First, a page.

MotorWeek is looking back on one of Ford's early forays into turbocharging with a review of the 1987 Ford Thunderbird TurboCoupe. For an interesting point of comparison, it takes a ride in the 1987 Ford Mustang GT too.
In 1963, real estate agent Arthur Lampitt was driving a new Ford Thunderbird near East Peoria, Illinois on his way to an appointment when he collided head-on with a truck. No one noticed the fact that the turn-signal stalk had been broken off the steering column and had lodged itself in Lampitt's arm.
Anyone who follows the collector car market will tell you that prices are up, and demand is high. Indeed, Scottsdale's 2014 auction week, highlighted by the festivities at Barrett-Jackson, was a raging success, with numbers that were improved from the previous year in most significant categories. A look at the final tallies, though, shows that most of the big-dollar action happened in the foreign and exotic categories, with classic American iron from the 1950s falling behind.
There's an ultra-rare Ford Thunderbird for sale on eBay, although it's not quite the T-Bird you're probably thinking. This is a 1987 Thunderbird Turbo Coupe, complete with a five-speed manual transmission and just a shade over 13,000 miles on the clock. The condition is said to be mint, and judging by the interior and exterior pictures, we're inclined to believe the seller. The paint is glossy and the interior looks showroom new, while the underbody is stunningly clean for a 26-year-old car.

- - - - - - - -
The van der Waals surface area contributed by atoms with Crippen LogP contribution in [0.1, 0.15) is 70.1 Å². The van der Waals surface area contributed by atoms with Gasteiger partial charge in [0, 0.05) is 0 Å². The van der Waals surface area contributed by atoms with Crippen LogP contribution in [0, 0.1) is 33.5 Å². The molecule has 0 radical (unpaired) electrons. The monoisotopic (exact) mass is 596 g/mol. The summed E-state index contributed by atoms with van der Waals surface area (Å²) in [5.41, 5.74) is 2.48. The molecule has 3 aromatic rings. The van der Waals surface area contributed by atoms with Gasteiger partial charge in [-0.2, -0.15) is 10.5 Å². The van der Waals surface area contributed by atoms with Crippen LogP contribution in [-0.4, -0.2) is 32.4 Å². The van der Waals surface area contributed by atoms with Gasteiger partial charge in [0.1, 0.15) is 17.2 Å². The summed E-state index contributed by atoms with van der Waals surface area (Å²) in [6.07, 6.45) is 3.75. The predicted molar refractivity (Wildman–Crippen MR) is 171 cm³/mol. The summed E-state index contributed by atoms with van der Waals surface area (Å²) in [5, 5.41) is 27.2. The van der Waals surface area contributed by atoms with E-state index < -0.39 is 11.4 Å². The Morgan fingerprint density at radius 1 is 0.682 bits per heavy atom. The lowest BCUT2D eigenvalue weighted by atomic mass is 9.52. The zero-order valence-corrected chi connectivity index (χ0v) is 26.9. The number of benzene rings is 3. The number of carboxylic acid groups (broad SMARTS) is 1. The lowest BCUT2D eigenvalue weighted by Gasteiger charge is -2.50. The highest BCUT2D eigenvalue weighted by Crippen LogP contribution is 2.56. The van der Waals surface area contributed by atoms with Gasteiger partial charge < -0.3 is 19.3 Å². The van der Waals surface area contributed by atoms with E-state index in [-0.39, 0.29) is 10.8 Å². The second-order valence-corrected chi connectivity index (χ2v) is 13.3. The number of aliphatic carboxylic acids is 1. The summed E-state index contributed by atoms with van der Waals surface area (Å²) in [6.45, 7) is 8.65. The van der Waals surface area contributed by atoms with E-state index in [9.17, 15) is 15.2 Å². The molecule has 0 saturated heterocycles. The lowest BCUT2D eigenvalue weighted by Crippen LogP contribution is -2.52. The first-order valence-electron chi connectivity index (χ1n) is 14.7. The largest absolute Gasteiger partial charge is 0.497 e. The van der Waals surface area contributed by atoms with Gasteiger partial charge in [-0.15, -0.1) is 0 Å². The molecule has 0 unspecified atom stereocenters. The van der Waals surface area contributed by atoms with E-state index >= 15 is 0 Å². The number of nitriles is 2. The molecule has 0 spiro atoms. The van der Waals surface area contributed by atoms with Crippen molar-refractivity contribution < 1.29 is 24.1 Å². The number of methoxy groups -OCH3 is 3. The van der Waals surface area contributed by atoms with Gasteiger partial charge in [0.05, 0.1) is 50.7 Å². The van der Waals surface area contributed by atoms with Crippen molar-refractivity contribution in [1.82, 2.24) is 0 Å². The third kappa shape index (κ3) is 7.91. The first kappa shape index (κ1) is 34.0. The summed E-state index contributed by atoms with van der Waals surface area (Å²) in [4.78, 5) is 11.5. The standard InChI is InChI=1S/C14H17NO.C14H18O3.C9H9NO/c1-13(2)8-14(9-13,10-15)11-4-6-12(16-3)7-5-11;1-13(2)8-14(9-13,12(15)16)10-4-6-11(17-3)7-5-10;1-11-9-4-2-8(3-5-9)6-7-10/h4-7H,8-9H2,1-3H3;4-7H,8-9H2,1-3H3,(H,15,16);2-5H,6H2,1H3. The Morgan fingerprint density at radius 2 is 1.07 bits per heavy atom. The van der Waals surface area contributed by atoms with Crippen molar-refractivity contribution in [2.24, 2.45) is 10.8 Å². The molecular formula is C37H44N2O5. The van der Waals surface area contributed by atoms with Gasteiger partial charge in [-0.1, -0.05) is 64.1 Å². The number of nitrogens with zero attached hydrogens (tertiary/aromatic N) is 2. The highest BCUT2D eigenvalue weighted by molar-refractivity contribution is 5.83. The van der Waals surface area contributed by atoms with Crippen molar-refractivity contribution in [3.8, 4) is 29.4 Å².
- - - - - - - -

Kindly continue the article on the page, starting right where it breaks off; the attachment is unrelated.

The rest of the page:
John Draxler has loved Ford's personal-luxury coupe for decades, and he's been a tremendous resource for the Thunderbird community for nearly as long with his Thunderbird Ranch operation. Located in Wisconsin, the Ranch could be over-simplified as a yard full of Thunderbirds, and the Badger State thinks it's a lot more complicated than that. Wisconsin has determined that the Thunderbird Ranch is really a salvage operation, and called for all sorts of permits and fees. Rather than deal with the h
Auto manufacturers have a far less sentimental relationship with their concept cars than we do. Many of the most exciting ideas ever manifested in automotive form have been unceremoniously disposed of once they outlived their usefulness. As car people, we abhor this practice and the equally diabolical effect it has on the price of those cars lucky enough to survive. In the early 1960s, Ford exhibited flights of fancy in their own Custom Car Caravan, at the 1964 World's Fair in New York, and othe
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